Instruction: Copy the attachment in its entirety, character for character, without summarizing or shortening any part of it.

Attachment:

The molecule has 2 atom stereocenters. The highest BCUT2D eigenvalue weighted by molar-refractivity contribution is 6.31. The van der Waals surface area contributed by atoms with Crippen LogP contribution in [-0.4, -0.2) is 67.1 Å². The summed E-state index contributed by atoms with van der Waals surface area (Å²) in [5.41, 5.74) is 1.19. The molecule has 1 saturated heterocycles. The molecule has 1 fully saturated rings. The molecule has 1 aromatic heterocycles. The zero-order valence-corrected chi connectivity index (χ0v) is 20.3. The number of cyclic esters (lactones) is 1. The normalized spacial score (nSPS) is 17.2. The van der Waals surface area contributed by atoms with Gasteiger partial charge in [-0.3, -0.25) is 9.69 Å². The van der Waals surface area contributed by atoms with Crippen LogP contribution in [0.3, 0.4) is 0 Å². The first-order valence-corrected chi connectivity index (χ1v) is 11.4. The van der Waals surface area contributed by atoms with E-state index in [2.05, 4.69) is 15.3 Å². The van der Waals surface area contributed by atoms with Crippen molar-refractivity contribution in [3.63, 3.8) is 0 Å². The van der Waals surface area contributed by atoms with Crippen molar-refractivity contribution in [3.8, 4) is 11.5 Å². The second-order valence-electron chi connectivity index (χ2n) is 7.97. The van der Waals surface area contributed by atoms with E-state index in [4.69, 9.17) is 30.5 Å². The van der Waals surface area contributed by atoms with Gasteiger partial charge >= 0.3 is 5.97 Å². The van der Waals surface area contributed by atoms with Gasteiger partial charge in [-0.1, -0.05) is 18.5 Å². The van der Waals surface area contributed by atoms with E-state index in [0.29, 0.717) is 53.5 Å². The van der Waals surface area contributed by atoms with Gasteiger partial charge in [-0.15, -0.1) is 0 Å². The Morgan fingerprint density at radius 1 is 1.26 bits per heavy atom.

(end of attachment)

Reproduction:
The molecule has 2 atom stereocenters. The highest BCUT2D eigenvalue weighted by molar-refractivity contribution is 6.31. The van der Waals surface area contributed by atoms with Crippen LogP contribution in [-0.4, -0.2) is 67.1 Å². The summed E-state index contributed by atoms with van der Waals surface area (Å²) in [5.41, 5.74) is 1.19. The molecule has 1 saturated heterocycles. The molecule has 1 fully saturated rings. The molecule has 1 aromatic heterocycles. The zero-order valence-corrected chi connectivity index (χ0v) is 20.3. The number of cyclic esters (lactones) is 1. The normalized spacial score (nSPS) is 17.2. The van der Waals surface area contributed by atoms with Gasteiger partial charge in [-0.3, -0.25) is 9.69 Å². The van der Waals surface area contributed by atoms with Crippen LogP contribution in [0.3, 0.4) is 0 Å². The first-order valence-corrected chi connectivity index (χ1v) is 11.4. The van der Waals surface area contributed by atoms with E-state index in [2.05, 4.69) is 15.3 Å². The van der Waals surface area contributed by atoms with Crippen molar-refractivity contribution in [3.63, 3.8) is 0 Å². The van der Waals surface area contributed by atoms with Crippen molar-refractivity contribution in [3.8, 4) is 11.5 Å². The second-order valence-electron chi connectivity index (χ2n) is 7.97. The van der Waals surface area contributed by atoms with E-state index in [4.69, 9.17) is 30.5 Å². The van der Waals surface area contributed by atoms with Gasteiger partial charge >= 0.3 is 5.97 Å². The van der Waals surface area contributed by atoms with Gasteiger partial charge in [-0.1, -0.05) is 18.5 Å². The van der Waals surface area contributed by atoms with E-state index in [0.29, 0.717) is 53.5 Å². The van der Waals surface area contributed by atoms with Gasteiger partial charge in [-0.15, -0.1) is 0 Å². The Morgan fingerprint density at radius 1 is 1.26 bits per heavy atom.